ICI sent me to Slough College of Technology (now Thames Valley University, I think) and I did ONC and HNC in Applied Biology, specialising in Microbiology. In the meantime I transferred to the Botany Section at the same ICI site, working under Edwin George on Plant Growth Regulators. Because field trials were involved and I couldn't drive a car ICI sent me for driving lessons. Grateful as ever, I along with Chris Denman (whose 1957 Morris Minor was my first proper car - for £30!) and a few others organised one of the first staff trade union branches in ICI when we formed an ASTMS (Association of Scientific, Technical and Managerial Staff) group and tried to start a strike at every opportunity. Roger Lyons, now MSF General Secretary came to speak to us. Whatever I think of the guy now, and I'm still an MSF member, he really did the job for us then back in the early '70s.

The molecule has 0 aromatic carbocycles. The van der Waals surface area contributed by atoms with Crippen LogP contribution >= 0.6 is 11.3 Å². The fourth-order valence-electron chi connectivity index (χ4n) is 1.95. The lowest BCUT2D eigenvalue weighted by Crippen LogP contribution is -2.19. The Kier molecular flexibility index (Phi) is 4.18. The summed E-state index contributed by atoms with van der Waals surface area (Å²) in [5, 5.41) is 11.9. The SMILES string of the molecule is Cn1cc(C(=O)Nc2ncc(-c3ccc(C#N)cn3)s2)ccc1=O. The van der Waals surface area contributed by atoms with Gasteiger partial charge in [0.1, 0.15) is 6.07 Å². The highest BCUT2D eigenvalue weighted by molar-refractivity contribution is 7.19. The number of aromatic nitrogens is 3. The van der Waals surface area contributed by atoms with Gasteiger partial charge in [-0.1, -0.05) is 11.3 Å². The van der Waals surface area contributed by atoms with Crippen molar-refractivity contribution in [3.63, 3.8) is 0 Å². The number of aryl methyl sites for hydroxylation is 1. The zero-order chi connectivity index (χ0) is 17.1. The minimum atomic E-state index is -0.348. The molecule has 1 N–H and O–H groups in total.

In Botany I met two of my most enduring friends, even if they are "Christmas cards and letters once a year" friends. Steve Salter, now with Anne in Dorset and Colin Rowe who's still at Jealott's Hill were inseparable twins and great mates to have. Steve was, like me, a committed Socialist. Colin didn't seem to care too much but went along with us. We had terrific arguments, castigating the class enemies, such as Brian Johnson, who were our colleagues.
By this time I was a politically loose cannon. I read Marx, Mao, Castro, and Ho Chi Minh. Che was my hero (Roger Page gave me his Che oil painting and I still have it) and romantically still is my heroic guerrilla. My brother Rob had met Sid Rawle in London and we visited Barry Norcott, his lady Gina and their two beautiful young kids, Mandy and Genevieve at their home in Lower Cippenham Lane, Slough. Barry and Sid were well into alternative politics. Rob and I joined them and we joined and tried to subvert the ILP (Independent Labour Party). Bazza actually met a guy who'd known Kier Hardy but the infiltration act failed and we decided to go it alone.